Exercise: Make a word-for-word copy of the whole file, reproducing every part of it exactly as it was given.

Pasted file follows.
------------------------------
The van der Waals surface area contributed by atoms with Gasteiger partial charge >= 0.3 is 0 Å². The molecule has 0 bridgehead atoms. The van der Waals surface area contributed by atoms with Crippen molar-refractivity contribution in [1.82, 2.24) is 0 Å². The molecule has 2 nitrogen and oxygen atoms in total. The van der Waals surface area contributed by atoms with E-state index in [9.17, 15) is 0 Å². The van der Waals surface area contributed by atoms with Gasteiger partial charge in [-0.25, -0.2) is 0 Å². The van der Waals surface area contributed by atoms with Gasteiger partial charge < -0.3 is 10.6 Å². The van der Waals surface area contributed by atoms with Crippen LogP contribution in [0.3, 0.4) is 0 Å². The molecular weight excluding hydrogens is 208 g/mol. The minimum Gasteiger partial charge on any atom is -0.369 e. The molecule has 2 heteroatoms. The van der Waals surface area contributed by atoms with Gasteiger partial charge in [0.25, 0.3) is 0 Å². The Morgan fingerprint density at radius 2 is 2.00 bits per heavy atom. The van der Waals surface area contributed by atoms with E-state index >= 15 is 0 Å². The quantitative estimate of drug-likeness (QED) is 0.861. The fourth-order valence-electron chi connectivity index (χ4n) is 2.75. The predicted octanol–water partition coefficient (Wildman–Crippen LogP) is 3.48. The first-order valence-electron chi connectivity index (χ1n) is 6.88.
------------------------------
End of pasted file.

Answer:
The van der Waals surface area contributed by atoms with Gasteiger partial charge >= 0.3 is 0 Å². The molecule has 0 bridgehead atoms. The van der Waals surface area contributed by atoms with Crippen molar-refractivity contribution in [1.82, 2.24) is 0 Å². The molecule has 2 nitrogen and oxygen atoms in total. The van der Waals surface area contributed by atoms with E-state index in [9.17, 15) is 0 Å². The van der Waals surface area contributed by atoms with Gasteiger partial charge in [-0.25, -0.2) is 0 Å². The van der Waals surface area contributed by atoms with Gasteiger partial charge < -0.3 is 10.6 Å². The van der Waals surface area contributed by atoms with Crippen LogP contribution in [0.3, 0.4) is 0 Å². The molecular weight excluding hydrogens is 208 g/mol. The minimum Gasteiger partial charge on any atom is -0.369 e. The molecule has 2 heteroatoms. The van der Waals surface area contributed by atoms with Gasteiger partial charge in [0.25, 0.3) is 0 Å². The Morgan fingerprint density at radius 2 is 2.00 bits per heavy atom. The van der Waals surface area contributed by atoms with E-state index >= 15 is 0 Å². The quantitative estimate of drug-likeness (QED) is 0.861. The fourth-order valence-electron chi connectivity index (χ4n) is 2.75. The predicted octanol–water partition coefficient (Wildman–Crippen LogP) is 3.48. The first-order valence-electron chi connectivity index (χ1n) is 6.88.